- George Washington and the Founding of Democracy
George Washington is an underestimated figure. Abraham Lincoln, Thomas Jefferson, and Benjamin Franklin are seen as real people with lives and emotions; Washington is a painting on the wall. Yet I believe that he is the most important single figure in American history. Without him, the Revolution might have failed. This is not because of his military ability; he lost many of the battles he fought, and only French intervention brought victory. His first enormous achievement was to build and maintain the morale of the Continental Army’s troops and the loyalty of its officers under depressing conditions. Later, during the Newburgh crisis of 1783, he secured their obedience to civilian authority at a time when they were sorely tempted to do otherwise. He exemplified the ultimate in self-sacrificing heroism.
Another George, King George III of England, who was Washington’s enemy, acknowledged his significance. The king asked the painter Jonathan Trumbull, freshly arrived from America, what he thought Washington would do when the war ended. “Go back to his farm,” Trumbull replied. “If he does that, he will be the greatest man in the world,” rejoined the king. 1 And that is what Washington did, twice—first when the war ended, and later after his second term as president of the United States. Following this second withdrawal, King George reiterated his opinion, saying that these actions “placed [Washington] in a light the most distinguished of any man living,” and made him “the greatest character of the age.” 2 The Duke of Wellington, Britain’s [End Page 24] foremost soldier and the victor at Waterloo, described Washington as “perhaps the purest and noblest character of modern times.” 3
Like almost all successful people, Washington was very ambitious. But his ambition was not for power and money—both of which he had—but for his repute, for what people thought of him. To be seen as a man of integrity and virtue was the reward he sought. Both as commander-in-chief and as president, he refused to accept any salary, and he eagerly looked forward to giving up military and political power and going home to his plantation at Mount Vernon on the Virginia shore of the Potomac River. And yet, when he was selected as a member of the Continental Congress in 1775, he entered it wearing the uniform (his own design) of a colonel in the Virginia militia. The only member of Congress to report so attired, he caused some to think, at the time and later, that he was offering to assume command of the Continental Army then forming in the siege works hemming in the British garrison of Boston. Some scholars reject this conclusion, however, noting that when his name was broached, Washington withdrew from the session after asking a friend to speak against the idea.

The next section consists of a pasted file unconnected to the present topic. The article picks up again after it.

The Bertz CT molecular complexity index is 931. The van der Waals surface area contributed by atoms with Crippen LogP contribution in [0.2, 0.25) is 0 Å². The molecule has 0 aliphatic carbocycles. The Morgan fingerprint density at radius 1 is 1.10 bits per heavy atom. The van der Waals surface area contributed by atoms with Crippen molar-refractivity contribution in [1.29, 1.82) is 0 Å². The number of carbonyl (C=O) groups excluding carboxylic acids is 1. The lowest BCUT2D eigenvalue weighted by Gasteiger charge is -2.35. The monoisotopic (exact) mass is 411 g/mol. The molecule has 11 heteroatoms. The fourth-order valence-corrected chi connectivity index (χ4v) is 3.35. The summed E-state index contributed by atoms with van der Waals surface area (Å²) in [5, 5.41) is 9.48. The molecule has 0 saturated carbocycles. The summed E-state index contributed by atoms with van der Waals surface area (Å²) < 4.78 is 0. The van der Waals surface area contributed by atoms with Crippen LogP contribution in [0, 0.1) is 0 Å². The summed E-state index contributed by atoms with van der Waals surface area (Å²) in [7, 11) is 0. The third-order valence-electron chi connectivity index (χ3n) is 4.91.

Little need be said here about Washington the general, or of what he did prior to the closing years of the Revolution, as important as such aspects of his career undoubtedly are. 4 Instead, I will discuss Washington as a founder, the man who helped the United States to formulate an identity and to institutionalize a competitive electoral democracy—or, to put it in terms that Washington himself would have found more familiar, to establish a republic.
The relevance of individual greatness to history has been much debated. 5 In ironic contrast to the theoretical determinism of Marxism, the history of twentieth-century communist regimes underlines the importance of the leader. It may be strongly argued that if Lenin had not been able to return to Russia in April 1917, or if he had been killed or imprisoned, the October Revolution would never have occurred. Prior to Lenin’s arrival at the Finland Station (courtesy of the German General Staff) and his bold proposal that the Bolsheviks plan to seize power, no left-wing factional leader had favored such a move. Everyone adhered instead to the Marxist assumption that the next stage of Russia’s development had to be a bourgeois revolution, with capitalism and industrialization preceding any move toward “workers’ power.” Only Trotsky thought otherwise, but he...